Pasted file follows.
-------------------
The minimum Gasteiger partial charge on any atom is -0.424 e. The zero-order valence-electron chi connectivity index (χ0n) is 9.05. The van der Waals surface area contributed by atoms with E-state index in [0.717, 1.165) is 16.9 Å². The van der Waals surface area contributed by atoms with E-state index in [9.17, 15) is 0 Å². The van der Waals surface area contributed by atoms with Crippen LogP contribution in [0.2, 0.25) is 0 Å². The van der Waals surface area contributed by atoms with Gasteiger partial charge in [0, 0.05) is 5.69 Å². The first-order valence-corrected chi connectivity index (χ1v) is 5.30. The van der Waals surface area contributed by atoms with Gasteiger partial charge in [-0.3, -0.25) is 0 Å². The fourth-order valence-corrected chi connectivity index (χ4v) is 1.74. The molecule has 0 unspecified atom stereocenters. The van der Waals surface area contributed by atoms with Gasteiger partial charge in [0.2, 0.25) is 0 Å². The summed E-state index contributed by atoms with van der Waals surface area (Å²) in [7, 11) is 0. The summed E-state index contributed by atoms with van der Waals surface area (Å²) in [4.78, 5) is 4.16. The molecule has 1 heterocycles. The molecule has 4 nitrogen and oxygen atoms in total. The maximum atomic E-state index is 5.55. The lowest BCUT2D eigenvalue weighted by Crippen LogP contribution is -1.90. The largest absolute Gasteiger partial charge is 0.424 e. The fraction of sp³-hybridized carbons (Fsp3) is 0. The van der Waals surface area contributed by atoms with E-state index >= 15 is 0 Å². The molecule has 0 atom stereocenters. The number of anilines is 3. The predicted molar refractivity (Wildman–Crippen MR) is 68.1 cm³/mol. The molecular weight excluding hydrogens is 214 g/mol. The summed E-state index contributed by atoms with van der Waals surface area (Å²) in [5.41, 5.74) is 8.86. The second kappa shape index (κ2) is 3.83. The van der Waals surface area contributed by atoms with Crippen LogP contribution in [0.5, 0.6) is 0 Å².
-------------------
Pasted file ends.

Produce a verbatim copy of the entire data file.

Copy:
The minimum Gasteiger partial charge on any atom is -0.424 e. The zero-order valence-electron chi connectivity index (χ0n) is 9.05. The van der Waals surface area contributed by atoms with E-state index in [0.717, 1.165) is 16.9 Å². The van der Waals surface area contributed by atoms with E-state index in [9.17, 15) is 0 Å². The van der Waals surface area contributed by atoms with Crippen LogP contribution in [0.2, 0.25) is 0 Å². The van der Waals surface area contributed by atoms with Gasteiger partial charge in [0, 0.05) is 5.69 Å². The first-order valence-corrected chi connectivity index (χ1v) is 5.30. The van der Waals surface area contributed by atoms with Gasteiger partial charge in [-0.3, -0.25) is 0 Å². The fourth-order valence-corrected chi connectivity index (χ4v) is 1.74. The molecule has 0 unspecified atom stereocenters. The van der Waals surface area contributed by atoms with Gasteiger partial charge in [0.2, 0.25) is 0 Å². The summed E-state index contributed by atoms with van der Waals surface area (Å²) in [7, 11) is 0. The summed E-state index contributed by atoms with van der Waals surface area (Å²) in [4.78, 5) is 4.16. The molecule has 1 heterocycles. The molecule has 4 nitrogen and oxygen atoms in total. The maximum atomic E-state index is 5.55. The lowest BCUT2D eigenvalue weighted by Crippen LogP contribution is -1.90. The largest absolute Gasteiger partial charge is 0.424 e. The fraction of sp³-hybridized carbons (Fsp3) is 0. The van der Waals surface area contributed by atoms with E-state index >= 15 is 0 Å². The molecule has 0 atom stereocenters. The number of anilines is 3. The predicted molar refractivity (Wildman–Crippen MR) is 68.1 cm³/mol. The molecular weight excluding hydrogens is 214 g/mol. The summed E-state index contributed by atoms with van der Waals surface area (Å²) in [5.41, 5.74) is 8.86. The second kappa shape index (κ2) is 3.83. The van der Waals surface area contributed by atoms with Crippen LogP contribution in [0.5, 0.6) is 0 Å².